|Sweet Historical Romance|
WISH FOR THE MOON
North Texas 1901
Why am I writing about this boring topic? Lately, more lavish description than is needed or wanted seems to be creeping in some fiction. While our writing instructors tell us “less is more,” and encourage us to omit descriptive phrases, we still feel compelled to endlessly describe.
“Her lovely eyes resembled pieces of emerald, shadowed by long, lush lashes, set in an alabaster face worthy of the most beautiful of angels.” (I made that up.)
First of all, this passage must be from the Hero’s POV. How many men do you know, or have ever existed had thoughts like this? A cowboy might think, “Her eyes sure were pretty, sort of green.” A modern man might say this: “Her eyes were so pretty, I wish I had the words to describe them.”
AVOID detailed descriptions of characters. Elmore Leonard in his Ten Rules of Writing, says, In Ernest Hemingway’s “Hills Like White Elephants” what do the “American and the girl with him” look like? “She had taken off her hat and put it on the table.” That’s the only reference to a physical description in the story, yet we see the couple and know them by the tones of voice, with not one adverb in sight.
However, I need some description of the characters in some manner, or none at all. Why? Because I visualize the characters, and unless I have a clue early on I’ll paint a picture of them myself. If an author waits until about the fourth or fifth chapter to finally let me know the girl is petite, buxom, with coal-black hair hanging almost to her waist, I might have her pictured her as tall, lithe, and blond. By that time I have so much invested in my version, the author’s description makes me irritable.
AVOID great detailed descriptions of places and things. We don’t need to impress our readers with the beauty of our story setting. If we go on and on about it, heaping up adjectives and adverbs along the way, we run the risk of losing our readers because they have become weary and slammed the book shut.
Again, as a reader I do need to know in some creative way the surroundings or setting of the novel.
Now that I’ve offered this advice, I’m still in the process of “how much description is too much.” Or maybe I should be learning how to include my descriptions without listing everything in one paragraph.
In Wish for the Moon (1901), Max Garrison wanders to the McGinnis farm. There he meets the family, especially young, pretty Annie, complete with a few descriptions.
When alone, Max walked to the spreading shade tree by the house and sat so he could lean back on the trunk. He lifted his hat and repositioned it to cover his eyes. Then he crossed his arms over his full stomach, let out a huge sigh, and fell sound asleep.
After some time, he didn’t know how long, he opened his eyes because he could feel a presence like somebody watched him and maybe waited near him. There sat the little blonde girl, except on close-up inspection, she was just about grown, maybe sixteen, seventeen years old. She sat cross-legged right beside him so he could easily touch her if he reached out. But he didn’t; he just waited, until she did something instead of sitting there, studying him.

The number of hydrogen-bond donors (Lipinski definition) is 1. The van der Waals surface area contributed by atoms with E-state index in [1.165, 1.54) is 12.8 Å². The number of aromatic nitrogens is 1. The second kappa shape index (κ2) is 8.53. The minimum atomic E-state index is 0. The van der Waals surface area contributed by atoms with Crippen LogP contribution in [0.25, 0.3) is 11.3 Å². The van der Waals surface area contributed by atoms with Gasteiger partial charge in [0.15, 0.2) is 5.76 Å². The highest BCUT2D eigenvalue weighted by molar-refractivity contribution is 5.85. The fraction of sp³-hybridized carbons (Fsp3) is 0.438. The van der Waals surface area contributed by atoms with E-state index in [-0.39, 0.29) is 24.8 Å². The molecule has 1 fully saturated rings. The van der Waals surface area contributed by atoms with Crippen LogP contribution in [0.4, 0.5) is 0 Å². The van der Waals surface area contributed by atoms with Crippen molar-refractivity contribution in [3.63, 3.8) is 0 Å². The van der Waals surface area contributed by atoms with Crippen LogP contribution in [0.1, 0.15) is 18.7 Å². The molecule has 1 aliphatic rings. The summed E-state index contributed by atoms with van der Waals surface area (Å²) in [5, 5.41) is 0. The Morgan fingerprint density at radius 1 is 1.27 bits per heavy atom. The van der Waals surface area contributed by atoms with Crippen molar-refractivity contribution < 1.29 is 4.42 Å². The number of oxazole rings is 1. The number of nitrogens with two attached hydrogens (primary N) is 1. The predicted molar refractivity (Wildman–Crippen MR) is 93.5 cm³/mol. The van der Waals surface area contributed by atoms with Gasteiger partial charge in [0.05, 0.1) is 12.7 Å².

“Hi, there,” she said, in a sweet sounding voice, sort of like water gurgling and sliding over smooth rocks—that swooshing, humming sound a person never gets tired of. “What are you doing here? I’ve never seen you around here before. Are you from over to Granbury? Or maybe Mineral Wells or Dublin?”
“Uh-uh. I’m from nowhere,” he said without grinning or anything. “I’m just a wanderer.”
“Why? Because I don’t have a real home, that’s why,” he answered. He never took his eyes off her big, pretty, blue ones, a little turned down at the corners, and framed all around with dark-brown lashes.
“Everybody has a home, don’t you know that? Except maybe those hoboes that stay over yonder under the railroad trestle. Are you from over there?”
“Nope.” He shook his head and chuckled a little at her persistence and curiosity. “Aren’t you afraid of me?”
“Why should I be?” she asked with a mock frown. “Are you a crook who robbed a bank, or a bootlegger who runs whiskey, or maybe you’re just a no-account bum?”
Now her face split into the widest grin that made his cold empty heart jump to life. More than anything right now, he wanted her to keep smiling at him.
“Nah,” she answered her own question, “you’re too nice looking to be a bad person. I bet you’re really a rich man who’s just having a good time wandering about letting somebody else take care of all his money, or maybe a famous doctor who left a good-paying hospital so you could rest from all the pressure of saving people and all that operating and stuff. Or I bet you—”
Max’s laughter cut her off. She sat real still and watched him laugh aloud, studying his one slightly crooked eyetooth on the left side. He said, “Yeah, I just bet you think all that. But you don’t really know, now, do you?” Max’s voice lost all trace of the laughter, and he solemnly gazed at her prettiness.
WISH FOR THE MOON: Coming Soon from Willow Moon Publishing.
Celia Yeary-Romance...and a little bit 'o Texas